- Posted by Intersect International
- On October 8, 2015
- CEOs, change, chief executives, Economy, learning
We’re scanning what’s out there so you invest your time in the really great pieces. This week Associate Partner Dr Janice Simpson blogs about a book she believes is definitely worth revisiting. Read on to find out why.
“It was with some trepidation that I revisited this 1989 book: Charles Handy’s The Age of Unreason. When I first read it, I was a young consultant working in loose affiliation with a networked organization. I was just starting a shift into a role in a global corporation that came with a title and salary band that placed me precisely in the hierarchy, dictating my office size and career path and to whom I was allowed to talk. The work was exciting and my colleagues great, but I found the work environment very weird. This book helped me understand it, while also giving me the courage to question everything that didn’t make sense to me. Decades later, would it feel insightful or dated?
To some extent, both. There are chapters that feel like quaint relics of interest only to historians. But it’s laced with ideas that still resonate and questions that are still important to ask.
Handy’s book is aimed at the executives who thrive in these large corporations. His view then was that changes in the nature of work (the knowledge economy) and emerging technology were triggering a period of discontinuous change that would radically alter how we think about everything from organizations to careers to education to marriages to how a country distributes wealth. Progress in this world would depend on the “unreasonable” men and women who habitually engage in the kind of “upside-down thinking” that brings about necessary change. They would not be boiled frogs.
Just a taste of the gems:
- The wheel of learning: What if we thought of “changing” as another word for “learning”? If you want to be in control of your change, take learning more seriously. True learning starts with a question that fascinates the learner. But like a child asking “why?” some find it hard to turn the wheel beyond the question, to find a possible answer, test it, reflect on the learning. Some spend their lives providing answers to questions nobody has asked. Others jump to action – attacking a problem with whatever tools are at hand – without questioning and thinking. Too few chief executives allow time for the reflection that turns their list of achievements into a personal philosophy of leadership.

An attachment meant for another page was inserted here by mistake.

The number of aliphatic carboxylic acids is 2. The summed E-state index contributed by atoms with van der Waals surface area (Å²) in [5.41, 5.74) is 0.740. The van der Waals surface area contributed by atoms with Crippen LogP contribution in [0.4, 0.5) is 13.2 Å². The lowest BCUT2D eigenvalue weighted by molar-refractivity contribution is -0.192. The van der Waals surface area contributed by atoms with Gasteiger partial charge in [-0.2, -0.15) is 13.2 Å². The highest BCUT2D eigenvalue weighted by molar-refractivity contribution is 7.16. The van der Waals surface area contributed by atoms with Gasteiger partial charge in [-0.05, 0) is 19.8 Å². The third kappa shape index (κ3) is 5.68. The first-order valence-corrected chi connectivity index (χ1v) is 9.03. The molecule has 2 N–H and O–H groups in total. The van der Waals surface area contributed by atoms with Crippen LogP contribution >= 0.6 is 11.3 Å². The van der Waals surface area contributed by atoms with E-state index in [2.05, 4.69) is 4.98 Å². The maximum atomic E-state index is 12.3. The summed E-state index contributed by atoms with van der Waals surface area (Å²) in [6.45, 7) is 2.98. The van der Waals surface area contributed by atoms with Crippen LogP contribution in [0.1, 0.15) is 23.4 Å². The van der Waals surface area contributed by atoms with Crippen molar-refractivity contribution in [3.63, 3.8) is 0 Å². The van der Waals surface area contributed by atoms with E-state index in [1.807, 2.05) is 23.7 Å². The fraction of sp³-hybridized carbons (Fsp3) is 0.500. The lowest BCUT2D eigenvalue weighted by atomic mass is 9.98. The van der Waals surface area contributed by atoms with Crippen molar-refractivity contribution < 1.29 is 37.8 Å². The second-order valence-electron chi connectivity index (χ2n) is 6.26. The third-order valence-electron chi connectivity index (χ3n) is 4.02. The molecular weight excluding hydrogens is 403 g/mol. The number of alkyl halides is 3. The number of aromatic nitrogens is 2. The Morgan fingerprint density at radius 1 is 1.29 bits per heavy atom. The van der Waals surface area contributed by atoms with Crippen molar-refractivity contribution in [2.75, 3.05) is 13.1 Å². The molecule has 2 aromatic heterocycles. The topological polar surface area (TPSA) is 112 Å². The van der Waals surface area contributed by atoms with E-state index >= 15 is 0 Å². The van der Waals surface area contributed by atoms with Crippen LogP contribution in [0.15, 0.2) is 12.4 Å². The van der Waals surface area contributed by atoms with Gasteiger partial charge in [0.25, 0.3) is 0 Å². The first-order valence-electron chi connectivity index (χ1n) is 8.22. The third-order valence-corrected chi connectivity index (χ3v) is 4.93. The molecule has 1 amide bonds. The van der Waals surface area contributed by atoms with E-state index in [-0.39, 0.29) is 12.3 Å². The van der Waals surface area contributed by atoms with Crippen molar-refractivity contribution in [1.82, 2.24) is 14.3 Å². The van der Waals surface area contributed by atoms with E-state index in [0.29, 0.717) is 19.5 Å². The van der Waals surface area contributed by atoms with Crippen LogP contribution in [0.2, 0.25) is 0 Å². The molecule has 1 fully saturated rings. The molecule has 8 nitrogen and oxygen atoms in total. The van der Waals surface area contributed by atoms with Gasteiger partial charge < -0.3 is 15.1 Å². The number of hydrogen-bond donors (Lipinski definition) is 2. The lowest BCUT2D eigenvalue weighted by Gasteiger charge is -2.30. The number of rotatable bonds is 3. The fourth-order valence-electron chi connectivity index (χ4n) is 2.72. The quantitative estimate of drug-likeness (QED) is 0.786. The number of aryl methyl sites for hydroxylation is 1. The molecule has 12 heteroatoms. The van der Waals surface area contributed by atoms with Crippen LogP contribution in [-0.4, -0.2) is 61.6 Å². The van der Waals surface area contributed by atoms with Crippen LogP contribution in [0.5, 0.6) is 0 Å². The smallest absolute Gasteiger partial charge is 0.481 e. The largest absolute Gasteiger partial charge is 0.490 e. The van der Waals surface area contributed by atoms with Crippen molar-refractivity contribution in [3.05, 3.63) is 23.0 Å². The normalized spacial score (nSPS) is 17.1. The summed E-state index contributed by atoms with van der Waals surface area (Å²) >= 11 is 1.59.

- Shamrock organizations: More and more organizations will look like a shamrock. The first leaf is the professional core, the essential full-time workers with the knowledge that gives the company its advantage. The second leaf is what today we’d call outsourcing partners. The third is the flexible workforce: part-time and temporary workers. It’s a model that makes good economic sense, but it’s hard to lead because now you have three workforces rather than one. Each has a different kind of commitment, a different contractual relationship, a different set of expectations. Executives will need to learn how to manage all three.
- Portfolio lives: In the changing economy, fewer people will devote the vast majority of their waking hours to fighting their way up the corporate ladder only to topple off it the day they retire. What if we thought of our lives as a portfolio that might contain paid work (wage work and fee work) and free work (homework, gift work and study work)? What if we consciously shifted the balance at various points in our lives just as we do with our investment portfolios? What if we offered our up-and-comers more flexibility to do so? What if we lost that R-word altogether?
Handy was born in 1932. His 20th book, The Second Curve came out this year. Next on my list is to discover what he’s thinking today.”